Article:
The essay below is my submission to the STSC Symposium, a monthly set-theme collaboration between STSC writers.
You won’t register its presence by sound, at least not at night. In fact, if you depend only on sonics to know when it’s behind you, it’ll be too late. It’s the light that gives it away. A violent light that quick-carves the cone from your retinas, removing all color perception so you forget the brilliance of blood but remember the monstrosity of pine trees with their bodies built of serrated blades. You have only two ways to see now, scorched or sharp shadow.
“Shadow at night?” you wonder.
“Moon and fire,” you remember.
But stop debating with yourself.
Can’t you feel it coming?
It hurtles towards you, screaming around curves of once-upon-rock, a beam of light erupts in a reach from an unfastened mouth; the arm will catch you. All darkness is gone in the blink of your burning eye as the beast spotlights all that it’s about to devour. The spotlight of surgeries and raids. Only the shadows will keep you safe. Wait until it passes by. The predatory machine that skips time. Eating its own history, an ouroboros of slowly digested technology. How do you still exist? A fossil just as fast as the past, leaving severed limbs in its path.
This is trickery.
I am lying to you.
Telling you the experience of people who haven’t been raised near the tracks.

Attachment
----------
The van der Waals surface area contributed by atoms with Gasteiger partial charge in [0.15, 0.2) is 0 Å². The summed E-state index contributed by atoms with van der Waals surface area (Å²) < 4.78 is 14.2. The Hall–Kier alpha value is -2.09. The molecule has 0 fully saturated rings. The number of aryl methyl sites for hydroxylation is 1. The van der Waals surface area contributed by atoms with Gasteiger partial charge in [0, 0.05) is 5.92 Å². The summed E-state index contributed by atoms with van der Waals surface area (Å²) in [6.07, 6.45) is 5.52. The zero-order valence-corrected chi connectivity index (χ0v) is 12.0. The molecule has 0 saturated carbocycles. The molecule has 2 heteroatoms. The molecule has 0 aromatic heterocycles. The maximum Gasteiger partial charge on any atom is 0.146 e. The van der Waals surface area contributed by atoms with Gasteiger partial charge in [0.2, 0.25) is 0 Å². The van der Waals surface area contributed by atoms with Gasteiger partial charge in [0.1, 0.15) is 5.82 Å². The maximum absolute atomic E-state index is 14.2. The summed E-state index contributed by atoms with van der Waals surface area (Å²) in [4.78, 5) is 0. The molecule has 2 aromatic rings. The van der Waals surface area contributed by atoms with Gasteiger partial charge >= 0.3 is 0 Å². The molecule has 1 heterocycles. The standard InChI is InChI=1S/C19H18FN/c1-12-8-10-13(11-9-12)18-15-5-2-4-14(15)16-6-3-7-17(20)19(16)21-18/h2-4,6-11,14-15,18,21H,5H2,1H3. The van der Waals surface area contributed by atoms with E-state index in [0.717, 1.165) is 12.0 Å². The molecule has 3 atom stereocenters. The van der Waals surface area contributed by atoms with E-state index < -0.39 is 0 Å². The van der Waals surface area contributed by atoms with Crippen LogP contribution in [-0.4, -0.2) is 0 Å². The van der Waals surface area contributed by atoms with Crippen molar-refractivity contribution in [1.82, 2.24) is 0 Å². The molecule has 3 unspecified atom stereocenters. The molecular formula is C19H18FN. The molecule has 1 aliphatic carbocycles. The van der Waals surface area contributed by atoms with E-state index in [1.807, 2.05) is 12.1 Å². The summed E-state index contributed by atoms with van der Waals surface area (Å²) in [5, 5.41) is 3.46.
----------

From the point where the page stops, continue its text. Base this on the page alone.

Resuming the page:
The only horses that don’t terrify me are the iron ones.
The trains. I love them.
I love their roaring ferocity.
I love the way they rush you like an orgasm.
I love how they leave you in a tempest as they pass.
I love their eradication of night.
My dad’s family’s cabins stand a few hundred yards, if that, from what is now a double track. It turned dual in my 20s, but before that, it was still an alley of loud. The rails scream; not high like migrating gulls, and not wet like slaughtered lambs, but more scraping and cold like metal dentures grinding together under the weight of a nightmare.
Summer nights since childhood were spent in safe sleep in the cabin next to the tracks. Both day and night, the trains made their way along the hips of the river, and while the daytime trains would have their horns blown by engineers to satisfy our frantic wanting waves, the nighttime trains would squeal and quake. Anywhere from three to five trains a night, if not more, as nearly 30-plus BNSF trains pass a day.
Their reflective echo of loosened boulders and squriming steel would wake me with each pass, and I felt protected as if a lion had been set loose at the end of my bed to gnash my bad dreams away. It never occurred to me as a kid that my guardian angel could travel, so I believed she stayed home with my mom while I was what felt like days away with my dad. But the trains were my guardians, crashing through the darkness to look after me.
Great use of evocative language
Yes, passing trains wake you up to rock you to sleep.